Despite Immense Challenges, Community Paralegals Pursue Justice for Migrant Victims

October 31, 2018

Community-based Paralegals at JWB’s Training in Cilacap, Indonesia

Legal help is scarce in Indonesia for returning migrant workers. Many who were victimised while migrating for work come from remote or low-income areas where lawyers are few and far between. For these returnees, their fellow community members are their only source of help.

In response, community members have banded together to form local migrant aid organisations. Across the country, these volunteers take on the mantle of community-based paralegals.Together, they help victims who suffered violations ranging from unpaid wages and overwork, to exploitation and abuse in the course of their employment abroad.

Community-based paralegals form the backbone of access to justice for migrant workers in Indonesia. Passionate and driven, they often are themselves former migrant workers or have family who have gone abroad. Many have even personally experienced the exploitation themselves.

However, these volunteers are often confronted with multiple obstacles to their work. These include lack of access to formal legal training, vast distances separating them from the bad actors in host countries, intimidation from local employment agencies, and often rudimentary local infrastructure that makes travel and communication difficult.

Despite these daunting challenges, paralegals forge on in their determination to see justice served for their clients. They and their grassroots organisations are vital partners in JWB’s work.

A community-based paralegal practicing claim identification at JWB’s training

PERSEVERANCE IN THE FACE OF OBSTACLES

Too often, paralegals have experienced acts of intimidation or harassment from bad actors trying to compel them to drop the migrant worker cases. Threats of violence from armed men appearing at local organisations’  and family members’ doorsteps are frequently reported.

Ms. Sri Aryani, JWB’s Indonesia Head of Office, has worked with many of these grassroots organisations for years.  “I truly admire these paralegals. Despite encountering numerous obstacles, they work together and provide support for each other. Many of the community leaders I have met dedicate their entire waking hours to organising more support for migrant worker victims and paralegals,” she said.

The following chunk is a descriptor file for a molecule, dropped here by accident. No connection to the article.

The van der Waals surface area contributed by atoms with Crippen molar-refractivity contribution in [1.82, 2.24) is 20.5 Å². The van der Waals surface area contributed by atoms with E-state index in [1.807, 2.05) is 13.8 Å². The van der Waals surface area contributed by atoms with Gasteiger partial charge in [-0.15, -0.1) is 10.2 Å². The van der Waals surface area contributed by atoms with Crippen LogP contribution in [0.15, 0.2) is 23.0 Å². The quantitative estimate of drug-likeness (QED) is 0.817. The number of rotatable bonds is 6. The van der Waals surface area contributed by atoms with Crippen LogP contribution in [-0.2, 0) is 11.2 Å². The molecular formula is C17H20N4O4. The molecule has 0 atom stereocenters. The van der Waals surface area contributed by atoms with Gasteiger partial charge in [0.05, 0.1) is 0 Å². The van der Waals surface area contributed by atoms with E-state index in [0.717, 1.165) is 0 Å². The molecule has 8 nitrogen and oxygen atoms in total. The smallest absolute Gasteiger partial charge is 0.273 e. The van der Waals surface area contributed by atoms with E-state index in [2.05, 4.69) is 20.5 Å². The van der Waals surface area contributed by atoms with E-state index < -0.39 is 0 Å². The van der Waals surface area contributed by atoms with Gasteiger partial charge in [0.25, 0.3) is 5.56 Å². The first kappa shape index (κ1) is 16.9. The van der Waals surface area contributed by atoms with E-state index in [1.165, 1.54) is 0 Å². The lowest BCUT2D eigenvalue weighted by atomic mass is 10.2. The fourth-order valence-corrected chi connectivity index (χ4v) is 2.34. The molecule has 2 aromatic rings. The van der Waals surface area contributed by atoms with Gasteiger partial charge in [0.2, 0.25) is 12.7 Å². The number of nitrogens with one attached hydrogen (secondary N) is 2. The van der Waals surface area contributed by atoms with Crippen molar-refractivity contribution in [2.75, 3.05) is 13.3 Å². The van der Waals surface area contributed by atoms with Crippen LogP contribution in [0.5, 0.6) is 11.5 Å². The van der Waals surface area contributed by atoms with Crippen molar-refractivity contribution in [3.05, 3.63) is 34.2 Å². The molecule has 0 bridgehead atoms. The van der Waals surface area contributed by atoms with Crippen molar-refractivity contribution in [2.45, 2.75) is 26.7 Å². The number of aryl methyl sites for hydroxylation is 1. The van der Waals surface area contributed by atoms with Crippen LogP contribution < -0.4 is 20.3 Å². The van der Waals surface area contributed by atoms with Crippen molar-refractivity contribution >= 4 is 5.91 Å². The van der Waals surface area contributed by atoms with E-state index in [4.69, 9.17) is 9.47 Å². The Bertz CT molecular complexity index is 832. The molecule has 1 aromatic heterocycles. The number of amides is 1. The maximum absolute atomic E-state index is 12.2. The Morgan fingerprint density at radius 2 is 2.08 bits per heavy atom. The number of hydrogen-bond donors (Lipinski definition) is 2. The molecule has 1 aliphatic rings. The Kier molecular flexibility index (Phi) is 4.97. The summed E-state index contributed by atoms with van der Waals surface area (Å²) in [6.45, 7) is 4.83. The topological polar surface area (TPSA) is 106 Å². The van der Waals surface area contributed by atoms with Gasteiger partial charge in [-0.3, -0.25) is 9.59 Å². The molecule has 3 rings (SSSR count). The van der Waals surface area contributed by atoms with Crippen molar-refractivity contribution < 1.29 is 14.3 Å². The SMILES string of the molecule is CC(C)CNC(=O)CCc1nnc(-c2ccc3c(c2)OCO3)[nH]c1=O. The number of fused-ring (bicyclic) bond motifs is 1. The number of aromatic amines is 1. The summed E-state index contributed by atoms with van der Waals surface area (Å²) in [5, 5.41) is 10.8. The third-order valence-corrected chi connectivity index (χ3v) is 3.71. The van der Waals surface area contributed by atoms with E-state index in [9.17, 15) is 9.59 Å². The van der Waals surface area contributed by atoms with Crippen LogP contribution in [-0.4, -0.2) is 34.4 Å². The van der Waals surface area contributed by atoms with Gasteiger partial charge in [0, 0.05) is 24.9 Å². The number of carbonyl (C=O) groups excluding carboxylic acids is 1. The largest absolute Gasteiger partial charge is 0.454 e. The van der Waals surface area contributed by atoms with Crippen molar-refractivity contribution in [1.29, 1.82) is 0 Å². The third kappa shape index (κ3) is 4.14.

Alone, an individual paralegal cannot hope to tackle the outsized power and resources that unscrupulous employers or agencies can bring to bear. However, as a group, they can build the strength and resources needed to successfully push back and advocate for individual workers.

As part of our effort to amplify their strength, we are working to partner them on real cases with similar organisations across the region across the region. These partnerships go far deeper than simple networks of people working in the same space; instead, they instead form a team, working towards justice on a shared case.

With these additional resources, grassroots organisations can reach beyond their own communities to address victims’ needs from start to finish, across the entire migration route.

JWB is proud to continue to build such vital connections between these organisations and the law firms and aid agencies abroad. Together, we can help ensure that all victims have access to justice, even after returning home.